On the “decline” of Madrid, the state re-appropriation of public space, and strange hope

 A pensioner who lost his life savings in the Caja Madrid /Bankia protests in central Madrid. October 8, 2013. Photograph: Cristina Flesher Fominaya

A pensioner who lost his life savings in the Caja Madrid /Bankia protests in central Madrid. October 8, 2013. Photograph: Cristina Flesher Fominaya

Cristina Flesher Fominaya

During the Global Justice Movement the constant refrain in Madrid’s movement network was how to break out of the activist ghetto, how to reach out to the people on the streets. With 15-M it seems those dreams were fulfilled beyond our wildest imaginings. And yet…I recently attended a protest against corruption in Madrid. Everyone in Spain, and I mean everyone, is aware of the corruption scandals that have rocked the PP, and also now two of the large unions, added to which are scandals involving the royal family and recurring urban political scandals encompassing both major parties. I therefore expected many outraged citizens to fill the square. Instead very few people were there, in fact, it felt a lot like the “manis” we used to have before 15-M, before 13-M, when we still were quite happy if 50 or 60 people showed up. Of course, just because not many people were there does not mean they don’t care. Maybe they simply had not heard about it. Or maybe they were too busy fighting on the frontlines of the attack on the victims of the crisis, defending people from evictions, or organizing against the privatization of our hospitals in one of the many citizen tides (mareas). I asked someone in one of the groups I know if he was surprised at the low numbers. He seemed surprised by the question. “No, if the big unions don’t call for the mani, then this is what there is”. All movements have ups and downs and there is definitely a sense of protest fatigue after the exhilaration of the large 15-M mobilizations.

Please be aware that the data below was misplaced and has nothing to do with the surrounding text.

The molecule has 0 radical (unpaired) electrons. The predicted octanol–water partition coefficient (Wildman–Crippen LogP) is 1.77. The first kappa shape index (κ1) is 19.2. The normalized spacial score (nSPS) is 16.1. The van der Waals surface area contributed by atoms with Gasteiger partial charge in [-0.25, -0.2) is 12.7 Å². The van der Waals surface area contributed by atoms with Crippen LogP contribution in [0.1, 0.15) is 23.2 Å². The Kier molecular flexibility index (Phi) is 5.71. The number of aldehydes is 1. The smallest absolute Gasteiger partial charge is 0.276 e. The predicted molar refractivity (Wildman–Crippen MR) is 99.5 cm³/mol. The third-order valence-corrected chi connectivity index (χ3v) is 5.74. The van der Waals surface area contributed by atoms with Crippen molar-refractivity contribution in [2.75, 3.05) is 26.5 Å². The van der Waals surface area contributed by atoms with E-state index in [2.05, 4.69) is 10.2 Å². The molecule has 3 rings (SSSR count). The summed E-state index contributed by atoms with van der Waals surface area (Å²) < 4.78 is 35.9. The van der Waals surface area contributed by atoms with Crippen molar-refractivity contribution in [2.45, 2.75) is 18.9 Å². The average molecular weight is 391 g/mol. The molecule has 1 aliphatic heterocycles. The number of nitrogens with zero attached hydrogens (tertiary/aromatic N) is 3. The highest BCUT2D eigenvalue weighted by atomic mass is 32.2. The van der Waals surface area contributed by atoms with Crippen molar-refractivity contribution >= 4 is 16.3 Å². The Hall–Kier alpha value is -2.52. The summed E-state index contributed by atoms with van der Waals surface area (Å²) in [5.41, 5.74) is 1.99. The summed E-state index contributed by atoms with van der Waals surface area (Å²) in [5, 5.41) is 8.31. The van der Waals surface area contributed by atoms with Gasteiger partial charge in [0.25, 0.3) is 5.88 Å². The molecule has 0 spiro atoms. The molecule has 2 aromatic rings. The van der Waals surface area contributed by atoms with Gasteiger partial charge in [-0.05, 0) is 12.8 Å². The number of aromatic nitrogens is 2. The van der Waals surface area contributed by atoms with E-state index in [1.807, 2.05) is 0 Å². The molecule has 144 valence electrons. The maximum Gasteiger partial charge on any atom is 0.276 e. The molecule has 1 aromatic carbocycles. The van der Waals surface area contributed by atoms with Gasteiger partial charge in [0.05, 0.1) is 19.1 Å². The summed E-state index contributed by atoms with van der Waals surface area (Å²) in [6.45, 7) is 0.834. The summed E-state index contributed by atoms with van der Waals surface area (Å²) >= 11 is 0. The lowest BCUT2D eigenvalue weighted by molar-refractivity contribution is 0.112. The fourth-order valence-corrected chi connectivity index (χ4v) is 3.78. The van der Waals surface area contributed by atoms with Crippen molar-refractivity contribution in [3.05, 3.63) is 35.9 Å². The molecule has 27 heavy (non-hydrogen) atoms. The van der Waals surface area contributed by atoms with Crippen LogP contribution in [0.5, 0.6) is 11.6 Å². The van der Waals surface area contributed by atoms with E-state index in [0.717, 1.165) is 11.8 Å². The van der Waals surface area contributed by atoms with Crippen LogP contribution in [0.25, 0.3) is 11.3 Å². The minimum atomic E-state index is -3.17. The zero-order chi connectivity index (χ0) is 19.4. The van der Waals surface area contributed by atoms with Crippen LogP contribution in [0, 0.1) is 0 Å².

Part of the reason, I imagine, is the relentless and inflexible response of Spain’s ruling parties, who continue to act as though the people of Spain had never taken to the streets at all. The feeling of having exhausted all legal, media, and mobilizing resources and yet not being able to slow the inexorable advance of the dismantling of the public good by the “PPSOE” (the acronym used to denote the largely indistinguishable nature of the two major parties by many activists that combines the Popular Party-PP- and Socialist Party-PSOE-acronyms) has to be deeply depressing. It certainly is to me and the same feeling has been expressed by many in the past days. El País recently published a piece called “The decline of Madrid” cataloguing the effects of “austerity”, the dirty streets, the cuts in funding for cultural and other programs, the drop in tourists, the corrupt politicians. The article describes how deeply indebted city leaders refuse to cede a city theatre for a few nights, forcing the last minute cancellation the up to now annual jazz festival that would have brought 40.000 spectators, and place all their hopes and dreams on a Eurovegas casino project. Yet, the city still pulses with the life and chaos of any great city, with new surprises around each corner, however many times you might have walked down the same streets. For me the decline, depressing as it is, is of an even deeper nature. It is a corruption of the city’s spirit by those who govern it. Madrid’s council is proposing an  ordinance whereby itinerant musicians will now need to pass an audition to be able to perform on the streets. Musicians not certified will be subject to a high fine. Probably they will need to play Wagner to pass. Jokes aside, it is ironic to say the least that such stanch advocates of private enterprise as Madrid’s city leaders should seek state regulation of an activity that more than any other I can think of requires the free market system to work. After all, if no one likes the music the tips are not likely to keep the musician on the streets. It is a self regulating system par excellence, a perfect example of Adam Smith’s assertion that human nature is to truck, barter and exchange. One street musician said on the news that she was not a particularly skilled musician but that she juggled and did a few other things to engage her public, and that for her sense of pride she wanted to be able to do that to earn her daily crust. She does not want to beg, she said, but the city ordinance might force her to in order to get by. Not so fast, lady. A few days after the news about the required auditions, another ordinance under consideration was made public, this time against public begging, which will incur a 750 Euro fine. Since people have now resorted to searching through the garbage to forage for food, I expect the city to pass an ordinance that will also make this a fineable offense. Many other “anti-social behaviour laws” or what I prefer to call anti-social laws full stop are being proposed, including forbidding using a bench for any purpose other than sitting. But the city’s leaders are working hard to find a legal loophole for one law that actually protects citizens’ and workers’ health—you guessed it, they want smoking to be allowed inside Eurovegas.